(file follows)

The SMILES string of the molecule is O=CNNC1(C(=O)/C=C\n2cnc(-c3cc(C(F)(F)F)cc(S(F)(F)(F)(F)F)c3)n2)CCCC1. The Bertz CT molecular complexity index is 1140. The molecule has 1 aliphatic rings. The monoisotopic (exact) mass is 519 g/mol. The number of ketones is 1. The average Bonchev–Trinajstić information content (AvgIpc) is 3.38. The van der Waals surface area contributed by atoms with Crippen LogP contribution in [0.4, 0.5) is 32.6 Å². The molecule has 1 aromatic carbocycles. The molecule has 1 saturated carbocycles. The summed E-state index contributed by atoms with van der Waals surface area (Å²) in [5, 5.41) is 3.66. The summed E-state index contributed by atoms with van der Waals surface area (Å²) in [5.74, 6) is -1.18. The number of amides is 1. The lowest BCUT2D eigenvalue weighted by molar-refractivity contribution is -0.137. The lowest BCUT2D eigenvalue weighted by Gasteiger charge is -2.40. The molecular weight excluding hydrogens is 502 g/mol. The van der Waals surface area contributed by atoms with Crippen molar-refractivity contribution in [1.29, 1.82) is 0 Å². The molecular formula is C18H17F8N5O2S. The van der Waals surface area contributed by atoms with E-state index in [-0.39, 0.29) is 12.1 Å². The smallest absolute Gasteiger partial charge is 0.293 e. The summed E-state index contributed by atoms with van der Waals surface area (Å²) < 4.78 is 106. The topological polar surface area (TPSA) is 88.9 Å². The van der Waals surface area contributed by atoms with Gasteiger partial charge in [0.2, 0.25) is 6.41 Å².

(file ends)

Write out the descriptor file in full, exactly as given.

The SMILES string of the molecule is O=CNNC1(C(=O)/C=C\n2cnc(-c3cc(C(F)(F)F)cc(S(F)(F)(F)(F)F)c3)n2)CCCC1. The Bertz CT molecular complexity index is 1140. The molecule has 1 aliphatic rings. The monoisotopic (exact) mass is 519 g/mol. The number of ketones is 1. The average Bonchev–Trinajstić information content (AvgIpc) is 3.38. The van der Waals surface area contributed by atoms with Crippen LogP contribution in [0.4, 0.5) is 32.6 Å². The molecule has 1 aromatic carbocycles. The molecule has 1 saturated carbocycles. The summed E-state index contributed by atoms with van der Waals surface area (Å²) in [5, 5.41) is 3.66. The summed E-state index contributed by atoms with van der Waals surface area (Å²) in [5.74, 6) is -1.18. The number of amides is 1. The lowest BCUT2D eigenvalue weighted by molar-refractivity contribution is -0.137. The lowest BCUT2D eigenvalue weighted by Gasteiger charge is -2.40. The molecular weight excluding hydrogens is 502 g/mol. The van der Waals surface area contributed by atoms with Crippen molar-refractivity contribution in [1.29, 1.82) is 0 Å². The molecular formula is C18H17F8N5O2S. The van der Waals surface area contributed by atoms with E-state index in [-0.39, 0.29) is 12.1 Å². The smallest absolute Gasteiger partial charge is 0.293 e. The summed E-state index contributed by atoms with van der Waals surface area (Å²) < 4.78 is 106. The topological polar surface area (TPSA) is 88.9 Å². The van der Waals surface area contributed by atoms with Gasteiger partial charge in [0.2, 0.25) is 6.41 Å².